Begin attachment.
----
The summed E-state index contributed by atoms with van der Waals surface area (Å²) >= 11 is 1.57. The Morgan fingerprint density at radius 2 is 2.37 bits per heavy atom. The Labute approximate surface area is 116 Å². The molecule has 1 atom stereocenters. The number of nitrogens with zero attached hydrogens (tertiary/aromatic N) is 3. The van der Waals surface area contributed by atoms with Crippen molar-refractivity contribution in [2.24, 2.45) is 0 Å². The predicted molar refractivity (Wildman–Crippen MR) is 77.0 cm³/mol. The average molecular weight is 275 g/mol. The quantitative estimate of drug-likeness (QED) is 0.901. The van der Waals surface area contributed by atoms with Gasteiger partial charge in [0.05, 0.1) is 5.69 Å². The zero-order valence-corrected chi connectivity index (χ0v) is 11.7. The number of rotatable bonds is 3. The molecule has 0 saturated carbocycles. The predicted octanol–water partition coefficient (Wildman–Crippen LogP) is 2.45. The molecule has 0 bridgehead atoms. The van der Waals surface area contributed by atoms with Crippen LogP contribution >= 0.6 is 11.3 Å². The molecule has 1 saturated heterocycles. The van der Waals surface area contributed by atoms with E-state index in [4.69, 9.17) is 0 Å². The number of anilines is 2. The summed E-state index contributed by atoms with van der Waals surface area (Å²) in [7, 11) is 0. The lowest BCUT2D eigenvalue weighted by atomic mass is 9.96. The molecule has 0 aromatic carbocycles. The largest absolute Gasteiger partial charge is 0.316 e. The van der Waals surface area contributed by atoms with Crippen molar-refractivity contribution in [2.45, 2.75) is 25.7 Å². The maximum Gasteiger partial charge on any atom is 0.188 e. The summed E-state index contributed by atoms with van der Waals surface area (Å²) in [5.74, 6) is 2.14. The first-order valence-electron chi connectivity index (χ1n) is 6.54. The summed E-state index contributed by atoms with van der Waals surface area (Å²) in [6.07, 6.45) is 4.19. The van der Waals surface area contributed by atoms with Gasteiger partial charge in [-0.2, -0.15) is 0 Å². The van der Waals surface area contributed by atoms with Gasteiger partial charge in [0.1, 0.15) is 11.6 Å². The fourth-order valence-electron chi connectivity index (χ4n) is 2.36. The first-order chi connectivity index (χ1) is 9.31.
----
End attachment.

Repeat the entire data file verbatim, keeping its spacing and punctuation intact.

The summed E-state index contributed by atoms with van der Waals surface area (Å²) >= 11 is 1.57. The Morgan fingerprint density at radius 2 is 2.37 bits per heavy atom. The Labute approximate surface area is 116 Å². The molecule has 1 atom stereocenters. The number of nitrogens with zero attached hydrogens (tertiary/aromatic N) is 3. The van der Waals surface area contributed by atoms with Crippen molar-refractivity contribution in [2.24, 2.45) is 0 Å². The predicted molar refractivity (Wildman–Crippen MR) is 77.0 cm³/mol. The average molecular weight is 275 g/mol. The quantitative estimate of drug-likeness (QED) is 0.901. The van der Waals surface area contributed by atoms with Gasteiger partial charge in [0.05, 0.1) is 5.69 Å². The zero-order valence-corrected chi connectivity index (χ0v) is 11.7. The number of rotatable bonds is 3. The molecule has 0 saturated carbocycles. The predicted octanol–water partition coefficient (Wildman–Crippen LogP) is 2.45. The molecule has 0 bridgehead atoms. The van der Waals surface area contributed by atoms with Crippen LogP contribution >= 0.6 is 11.3 Å². The molecule has 1 saturated heterocycles. The van der Waals surface area contributed by atoms with E-state index in [4.69, 9.17) is 0 Å². The number of anilines is 2. The summed E-state index contributed by atoms with van der Waals surface area (Å²) in [7, 11) is 0. The lowest BCUT2D eigenvalue weighted by atomic mass is 9.96. The molecule has 0 aromatic carbocycles. The largest absolute Gasteiger partial charge is 0.316 e. The van der Waals surface area contributed by atoms with Crippen molar-refractivity contribution in [2.45, 2.75) is 25.7 Å². The maximum Gasteiger partial charge on any atom is 0.188 e. The summed E-state index contributed by atoms with van der Waals surface area (Å²) in [5.74, 6) is 2.14. The first-order valence-electron chi connectivity index (χ1n) is 6.54. The summed E-state index contributed by atoms with van der Waals surface area (Å²) in [6.07, 6.45) is 4.19. The van der Waals surface area contributed by atoms with Gasteiger partial charge in [-0.2, -0.15) is 0 Å². The van der Waals surface area contributed by atoms with Gasteiger partial charge in [0.1, 0.15) is 11.6 Å². The fourth-order valence-electron chi connectivity index (χ4n) is 2.36. The first-order chi connectivity index (χ1) is 9.31.